But I have to say that the oil business is different from mining. Mining is a tough and, in today’s world, basically a crappy business. It’s unwanted, expensive, high risk, and has a myriad other problems. They can be addressed, but they never go away. At least on technical grounds, oil is a much easier business; you can see what you’re usually looking for with 3D seismic surveys and one drill hole can both make your discovery and put it into production. Some of those holes can deliver thousands of barrels of oil per day for years. So, as far as the economics, science, and engineering goes, it’s a much better business than mining — but for the same reasons, it’s become much more politicized. That makes government risk even greater than mining.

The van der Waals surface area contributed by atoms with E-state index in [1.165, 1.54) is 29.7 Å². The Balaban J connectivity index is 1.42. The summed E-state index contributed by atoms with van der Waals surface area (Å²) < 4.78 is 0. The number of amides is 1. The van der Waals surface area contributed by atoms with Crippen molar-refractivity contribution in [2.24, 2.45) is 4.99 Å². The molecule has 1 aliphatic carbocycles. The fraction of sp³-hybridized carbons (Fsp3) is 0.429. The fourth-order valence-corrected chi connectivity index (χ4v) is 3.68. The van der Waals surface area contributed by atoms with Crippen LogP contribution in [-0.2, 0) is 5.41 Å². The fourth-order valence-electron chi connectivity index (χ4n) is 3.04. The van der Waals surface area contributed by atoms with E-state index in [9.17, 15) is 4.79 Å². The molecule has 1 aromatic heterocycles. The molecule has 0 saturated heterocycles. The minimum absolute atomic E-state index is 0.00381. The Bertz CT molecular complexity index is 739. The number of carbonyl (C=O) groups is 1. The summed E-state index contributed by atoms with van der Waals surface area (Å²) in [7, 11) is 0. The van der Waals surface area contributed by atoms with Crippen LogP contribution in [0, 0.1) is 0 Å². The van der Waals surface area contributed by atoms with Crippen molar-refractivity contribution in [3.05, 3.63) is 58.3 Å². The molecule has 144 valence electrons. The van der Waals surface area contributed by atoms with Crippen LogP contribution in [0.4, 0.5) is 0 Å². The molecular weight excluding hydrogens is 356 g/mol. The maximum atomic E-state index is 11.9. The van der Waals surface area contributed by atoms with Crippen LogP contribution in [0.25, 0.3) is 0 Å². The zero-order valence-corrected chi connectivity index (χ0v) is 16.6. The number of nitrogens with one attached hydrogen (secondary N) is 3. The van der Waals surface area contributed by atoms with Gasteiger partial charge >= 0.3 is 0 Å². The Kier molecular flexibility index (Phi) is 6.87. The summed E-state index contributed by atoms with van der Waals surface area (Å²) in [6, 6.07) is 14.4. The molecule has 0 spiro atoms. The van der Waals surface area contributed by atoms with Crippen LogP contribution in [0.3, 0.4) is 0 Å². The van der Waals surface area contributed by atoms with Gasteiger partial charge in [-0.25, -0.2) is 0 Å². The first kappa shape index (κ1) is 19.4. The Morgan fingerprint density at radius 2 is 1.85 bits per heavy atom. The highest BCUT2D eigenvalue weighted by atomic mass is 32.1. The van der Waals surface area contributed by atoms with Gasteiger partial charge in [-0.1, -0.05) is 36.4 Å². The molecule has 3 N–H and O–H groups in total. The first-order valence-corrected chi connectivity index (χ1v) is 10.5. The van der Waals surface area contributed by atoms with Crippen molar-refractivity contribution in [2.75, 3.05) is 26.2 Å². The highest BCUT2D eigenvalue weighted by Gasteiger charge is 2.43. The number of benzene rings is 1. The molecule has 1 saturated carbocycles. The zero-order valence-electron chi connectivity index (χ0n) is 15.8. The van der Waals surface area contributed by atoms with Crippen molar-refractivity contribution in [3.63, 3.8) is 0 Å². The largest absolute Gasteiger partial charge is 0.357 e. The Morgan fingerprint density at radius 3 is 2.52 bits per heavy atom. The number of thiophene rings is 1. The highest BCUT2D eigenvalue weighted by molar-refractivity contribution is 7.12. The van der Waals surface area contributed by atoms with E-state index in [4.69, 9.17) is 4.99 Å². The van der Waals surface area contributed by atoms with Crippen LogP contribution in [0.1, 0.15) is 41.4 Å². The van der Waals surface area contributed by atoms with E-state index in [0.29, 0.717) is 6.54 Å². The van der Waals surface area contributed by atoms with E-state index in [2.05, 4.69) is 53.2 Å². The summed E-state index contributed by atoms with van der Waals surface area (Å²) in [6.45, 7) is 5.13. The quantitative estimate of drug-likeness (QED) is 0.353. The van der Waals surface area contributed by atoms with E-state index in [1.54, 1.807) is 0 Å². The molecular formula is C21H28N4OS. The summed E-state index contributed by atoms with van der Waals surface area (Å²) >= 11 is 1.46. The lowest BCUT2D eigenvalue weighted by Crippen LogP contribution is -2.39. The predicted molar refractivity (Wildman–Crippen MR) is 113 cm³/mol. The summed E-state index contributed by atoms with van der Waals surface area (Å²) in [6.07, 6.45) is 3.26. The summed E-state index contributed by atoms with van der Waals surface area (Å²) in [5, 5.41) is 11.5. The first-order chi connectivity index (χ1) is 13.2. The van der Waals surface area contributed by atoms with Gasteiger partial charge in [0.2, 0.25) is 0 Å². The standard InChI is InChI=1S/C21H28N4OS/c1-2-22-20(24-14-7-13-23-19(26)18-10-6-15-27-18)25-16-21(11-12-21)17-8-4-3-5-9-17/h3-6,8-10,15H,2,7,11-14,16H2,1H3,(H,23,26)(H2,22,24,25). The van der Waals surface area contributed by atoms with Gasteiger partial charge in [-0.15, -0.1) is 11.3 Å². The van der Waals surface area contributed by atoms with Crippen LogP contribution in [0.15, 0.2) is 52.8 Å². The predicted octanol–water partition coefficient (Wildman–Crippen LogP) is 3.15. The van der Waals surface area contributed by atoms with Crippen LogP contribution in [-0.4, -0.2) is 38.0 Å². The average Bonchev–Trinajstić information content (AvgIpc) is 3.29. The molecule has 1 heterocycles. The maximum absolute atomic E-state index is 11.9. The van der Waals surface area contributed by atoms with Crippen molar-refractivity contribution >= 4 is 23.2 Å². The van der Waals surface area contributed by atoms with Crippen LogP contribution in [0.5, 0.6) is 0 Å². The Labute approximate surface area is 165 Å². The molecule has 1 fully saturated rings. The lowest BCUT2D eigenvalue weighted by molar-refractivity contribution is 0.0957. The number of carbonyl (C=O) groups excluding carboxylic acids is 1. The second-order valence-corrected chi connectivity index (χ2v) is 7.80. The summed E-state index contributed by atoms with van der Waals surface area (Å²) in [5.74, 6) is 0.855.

At any rate, my gut sense is that just like the junior mining stocks, junior oil stacks are bouncing around near a bottom. And oil juniors are almost as volatile as junior mining stocks.
L: Well, whether it’s in oil, technology, or metals exploration, when you go from having nothing but an idea to having a discovery with measurable value, the results for shareholders can be spectacular. The change in value from nothing to something — whatever that “something” is — can make for three- and four-digit percentage gains in days. That’s why we like these “most volatile stocks on earth,” as you call them.
Doug: That’s right. Speculating on a discovery in any of these fields takes nerves of steel and a true contrarian mindset, but for those who have the discipline, the results can be life-changing.